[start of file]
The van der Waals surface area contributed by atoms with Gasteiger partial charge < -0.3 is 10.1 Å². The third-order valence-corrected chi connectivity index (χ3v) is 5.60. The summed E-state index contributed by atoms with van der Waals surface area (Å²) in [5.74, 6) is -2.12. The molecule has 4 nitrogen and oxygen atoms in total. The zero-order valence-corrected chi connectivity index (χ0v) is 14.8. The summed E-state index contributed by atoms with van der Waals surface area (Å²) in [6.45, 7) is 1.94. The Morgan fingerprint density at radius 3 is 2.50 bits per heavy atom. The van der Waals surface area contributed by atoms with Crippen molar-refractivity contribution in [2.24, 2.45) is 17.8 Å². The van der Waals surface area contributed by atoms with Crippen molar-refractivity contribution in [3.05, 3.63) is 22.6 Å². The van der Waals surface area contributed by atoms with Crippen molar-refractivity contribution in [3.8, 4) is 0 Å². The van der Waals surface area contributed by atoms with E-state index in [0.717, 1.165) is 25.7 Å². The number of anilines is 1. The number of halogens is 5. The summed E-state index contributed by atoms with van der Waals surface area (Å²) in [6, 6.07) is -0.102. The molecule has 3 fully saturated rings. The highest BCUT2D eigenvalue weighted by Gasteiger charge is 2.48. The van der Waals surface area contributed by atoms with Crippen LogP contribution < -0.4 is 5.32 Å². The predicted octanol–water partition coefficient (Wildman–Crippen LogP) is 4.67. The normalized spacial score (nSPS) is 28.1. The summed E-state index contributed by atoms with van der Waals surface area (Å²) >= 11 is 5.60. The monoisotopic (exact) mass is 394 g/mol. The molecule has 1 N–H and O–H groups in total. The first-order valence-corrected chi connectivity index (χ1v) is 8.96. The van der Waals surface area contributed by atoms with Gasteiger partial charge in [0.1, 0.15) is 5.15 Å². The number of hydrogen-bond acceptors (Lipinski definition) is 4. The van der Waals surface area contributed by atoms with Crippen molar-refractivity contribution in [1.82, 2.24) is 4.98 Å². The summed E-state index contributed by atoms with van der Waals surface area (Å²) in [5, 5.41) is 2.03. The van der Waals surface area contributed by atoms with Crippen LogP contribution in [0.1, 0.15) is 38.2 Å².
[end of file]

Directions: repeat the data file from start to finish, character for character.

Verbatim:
The van der Waals surface area contributed by atoms with Gasteiger partial charge < -0.3 is 10.1 Å². The third-order valence-corrected chi connectivity index (χ3v) is 5.60. The summed E-state index contributed by atoms with van der Waals surface area (Å²) in [5.74, 6) is -2.12. The molecule has 4 nitrogen and oxygen atoms in total. The zero-order valence-corrected chi connectivity index (χ0v) is 14.8. The summed E-state index contributed by atoms with van der Waals surface area (Å²) in [6.45, 7) is 1.94. The Morgan fingerprint density at radius 3 is 2.50 bits per heavy atom. The van der Waals surface area contributed by atoms with Crippen molar-refractivity contribution in [2.24, 2.45) is 17.8 Å². The van der Waals surface area contributed by atoms with Crippen molar-refractivity contribution in [3.05, 3.63) is 22.6 Å². The van der Waals surface area contributed by atoms with Crippen molar-refractivity contribution in [3.8, 4) is 0 Å². The van der Waals surface area contributed by atoms with E-state index in [0.717, 1.165) is 25.7 Å². The number of anilines is 1. The number of halogens is 5. The summed E-state index contributed by atoms with van der Waals surface area (Å²) in [6, 6.07) is -0.102. The molecule has 3 fully saturated rings. The highest BCUT2D eigenvalue weighted by Gasteiger charge is 2.48. The van der Waals surface area contributed by atoms with Crippen LogP contribution < -0.4 is 5.32 Å². The predicted octanol–water partition coefficient (Wildman–Crippen LogP) is 4.67. The normalized spacial score (nSPS) is 28.1. The summed E-state index contributed by atoms with van der Waals surface area (Å²) >= 11 is 5.60. The monoisotopic (exact) mass is 394 g/mol. The molecule has 1 N–H and O–H groups in total. The first-order valence-corrected chi connectivity index (χ1v) is 8.96. The van der Waals surface area contributed by atoms with Gasteiger partial charge in [0.1, 0.15) is 5.15 Å². The number of hydrogen-bond acceptors (Lipinski definition) is 4. The van der Waals surface area contributed by atoms with Crippen molar-refractivity contribution in [1.82, 2.24) is 4.98 Å². The summed E-state index contributed by atoms with van der Waals surface area (Å²) in [5, 5.41) is 2.03. The van der Waals surface area contributed by atoms with Crippen LogP contribution in [0.1, 0.15) is 38.2 Å².